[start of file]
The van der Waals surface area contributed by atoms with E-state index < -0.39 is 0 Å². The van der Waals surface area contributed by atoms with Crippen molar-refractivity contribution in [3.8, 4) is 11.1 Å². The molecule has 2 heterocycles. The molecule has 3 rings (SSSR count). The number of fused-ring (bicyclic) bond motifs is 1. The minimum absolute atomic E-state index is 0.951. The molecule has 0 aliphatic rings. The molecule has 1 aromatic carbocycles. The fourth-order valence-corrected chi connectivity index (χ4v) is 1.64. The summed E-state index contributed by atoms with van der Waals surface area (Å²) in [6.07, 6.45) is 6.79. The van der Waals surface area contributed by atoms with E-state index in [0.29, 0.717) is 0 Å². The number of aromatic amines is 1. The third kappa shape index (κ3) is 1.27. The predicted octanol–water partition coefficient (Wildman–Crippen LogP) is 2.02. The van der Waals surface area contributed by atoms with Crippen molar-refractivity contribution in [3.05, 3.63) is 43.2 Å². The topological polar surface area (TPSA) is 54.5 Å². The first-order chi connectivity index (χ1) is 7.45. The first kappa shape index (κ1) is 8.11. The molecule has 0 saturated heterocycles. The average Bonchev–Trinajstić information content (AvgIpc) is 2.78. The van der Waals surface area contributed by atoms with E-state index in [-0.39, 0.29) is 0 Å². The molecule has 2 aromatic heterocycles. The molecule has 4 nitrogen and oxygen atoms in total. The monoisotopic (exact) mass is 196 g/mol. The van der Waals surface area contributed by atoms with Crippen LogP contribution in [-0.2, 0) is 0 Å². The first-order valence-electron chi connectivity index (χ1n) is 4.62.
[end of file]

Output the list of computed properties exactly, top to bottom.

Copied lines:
The van der Waals surface area contributed by atoms with E-state index < -0.39 is 0 Å². The van der Waals surface area contributed by atoms with Crippen molar-refractivity contribution in [3.8, 4) is 11.1 Å². The molecule has 2 heterocycles. The molecule has 3 rings (SSSR count). The number of fused-ring (bicyclic) bond motifs is 1. The minimum absolute atomic E-state index is 0.951. The molecule has 0 aliphatic rings. The molecule has 1 aromatic carbocycles. The fourth-order valence-corrected chi connectivity index (χ4v) is 1.64. The summed E-state index contributed by atoms with van der Waals surface area (Å²) in [6.07, 6.45) is 6.79. The van der Waals surface area contributed by atoms with E-state index in [0.29, 0.717) is 0 Å². The number of aromatic amines is 1. The third kappa shape index (κ3) is 1.27. The predicted octanol–water partition coefficient (Wildman–Crippen LogP) is 2.02. The van der Waals surface area contributed by atoms with Crippen molar-refractivity contribution in [3.05, 3.63) is 43.2 Å². The topological polar surface area (TPSA) is 54.5 Å². The first-order chi connectivity index (χ1) is 7.45. The first kappa shape index (κ1) is 8.11. The molecule has 0 saturated heterocycles. The average Bonchev–Trinajstić information content (AvgIpc) is 2.78. The van der Waals surface area contributed by atoms with E-state index in [-0.39, 0.29) is 0 Å². The molecule has 2 aromatic heterocycles. The molecule has 4 nitrogen and oxygen atoms in total. The monoisotopic (exact) mass is 196 g/mol. The van der Waals surface area contributed by atoms with Crippen LogP contribution in [-0.2, 0) is 0 Å². The first-order valence-electron chi connectivity index (χ1n) is 4.62.